Thus begins our heroes’ adventures, as they take on the challenge of their first manga series while still in high school (!!), risking their grades and their health to draw, draw, draw. If you're reading Bakuman as an aspiring artist, perhaps the best lesson to learn from it is the incredible importance of revisions; over and over the heroes have a not-quite-perfect idea, but with a little polish, a little twist, it becomes so much better…or they discover that the core idea was flawed and then it's literally back to the drawing board. They become friends and rivals with other Shonen Jump artists, chiefly Eiji Nizuma, a kind of childish idiot savant mangaka who has drawn manga since the age of six, wears sweatpants all the time, and is so fast he can draw two simultaneously weekly series (40 pages a week!!). The opposite of Nizuma is Kazuya Hiramaru, a self-taught artist who had never read a manga before he was 26, at which point he suddenly quit his salaryman job and started drawing the bizarre gag manga Otter No. 11. A born cynic, Hiramaru frequently regrets his new career and spends a lot of time moaning and whining and trying to escape his editor (“I took a wrong turn on the road of life to get here…me, a manga artist…ridiculous…”) Then there's Shinta Fukuda, a macho dude, typically seen drawing stories about thugs and motorcycles with an energy drink clutched in his teeth. Fukuda is all about violence and panty shots and all the stuff that shonen manga used to have in the “good old days.” (“We need more unhealthy boys’ manga! We're not trying to create the Bible or a school textbook! Freaking the PTA out is what it's all about!”)
I said they risk the heroes grades and their health; they also risk their relationships. Or do they? The core fantasy at the heart of Bakuman—no more unbelievable than the idea of two people agreeing to it—is Taka and Miho's promise that they will both avoid each other, focusing entirely on their careers, and not consummate their love until they're both successful. Bakuman doesn't use the word “consummate”—this is too shonen a manga to talk about sex—but the motivation is clear, the idea that love is a prize that belongs to the victor. Suppressed desire is the best fuel for working hard, art really is about reproduction after all. Akito makes this a point of pride: he can't be distracted by love, because he'd be a crappy boyfriend anyway, and furthermore his pride demands that he put manga first (“If we're going to get married, I'd rather do it after I succeed in manga. I don't want to end up as a freeloader or something.”) But surprise! Akito does succumb to the allure of love and gets a girlfriend before the end of the series, while Taka and Miho stay pure to their promise, despite occasional moments of weakness. “Maybe true love means accepting everything your partner wants…and helping them achieve it,” Taka thinks at one point. For a 14-year-old Jump reader, Miho and Taka's relationship is a fantasy of pure, almost asexual love. For an older reader, it might be something else entirely, perhaps a fantasy of never having to choose between a relationship and a career.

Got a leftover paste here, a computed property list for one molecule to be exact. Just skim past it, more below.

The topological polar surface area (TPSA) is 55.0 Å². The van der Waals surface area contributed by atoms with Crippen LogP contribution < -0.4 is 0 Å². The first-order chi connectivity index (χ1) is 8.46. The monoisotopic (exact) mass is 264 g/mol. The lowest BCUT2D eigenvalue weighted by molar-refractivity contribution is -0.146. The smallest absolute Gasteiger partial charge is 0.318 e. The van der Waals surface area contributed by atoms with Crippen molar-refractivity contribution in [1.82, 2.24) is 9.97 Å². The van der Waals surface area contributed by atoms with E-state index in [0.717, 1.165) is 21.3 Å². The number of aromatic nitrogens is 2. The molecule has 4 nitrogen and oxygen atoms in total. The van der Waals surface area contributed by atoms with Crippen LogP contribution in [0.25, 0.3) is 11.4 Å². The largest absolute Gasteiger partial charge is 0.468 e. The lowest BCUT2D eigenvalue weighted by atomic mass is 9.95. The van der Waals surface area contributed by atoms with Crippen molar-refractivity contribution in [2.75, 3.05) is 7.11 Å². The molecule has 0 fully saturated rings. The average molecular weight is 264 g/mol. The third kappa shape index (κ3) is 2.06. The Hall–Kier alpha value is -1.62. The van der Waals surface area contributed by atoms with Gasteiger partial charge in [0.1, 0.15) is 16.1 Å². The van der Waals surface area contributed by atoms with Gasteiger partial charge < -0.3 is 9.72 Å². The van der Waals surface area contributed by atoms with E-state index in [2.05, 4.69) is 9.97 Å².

Although I said this wasn't an industry exposé (and it really isn't; there's nothing here about print manga's declining sales figures), one of the interesting things about Bakuman is having a peephole into the industry, finding out the secrets details about how manga is made. For anyone who's followed the history of manga censorship in America, or Japanese manga scandals like the 2009 Sket Dance helium incident, it's especially interesting to find out the details of what is and isn't permissible in Shonen Jump in Japan. “We can't show humans killing other humans!” a Jump editor criticizes one storyboard in volume 8. In volume 9, another editor suggests changing the word “God”: “‘For a shonen manga like this, it would be better to be vague and say ‘A mysterious and powerful being.’” “Write what you want and I'll worry about the PC police,” a more lenient editor tells his artist. Ryo Shizuka, a hikkikomori mangaka introduced later in the series, has incredible talent but can never get an ongoing Jump series because all his ideas are too misanthropic and depressing.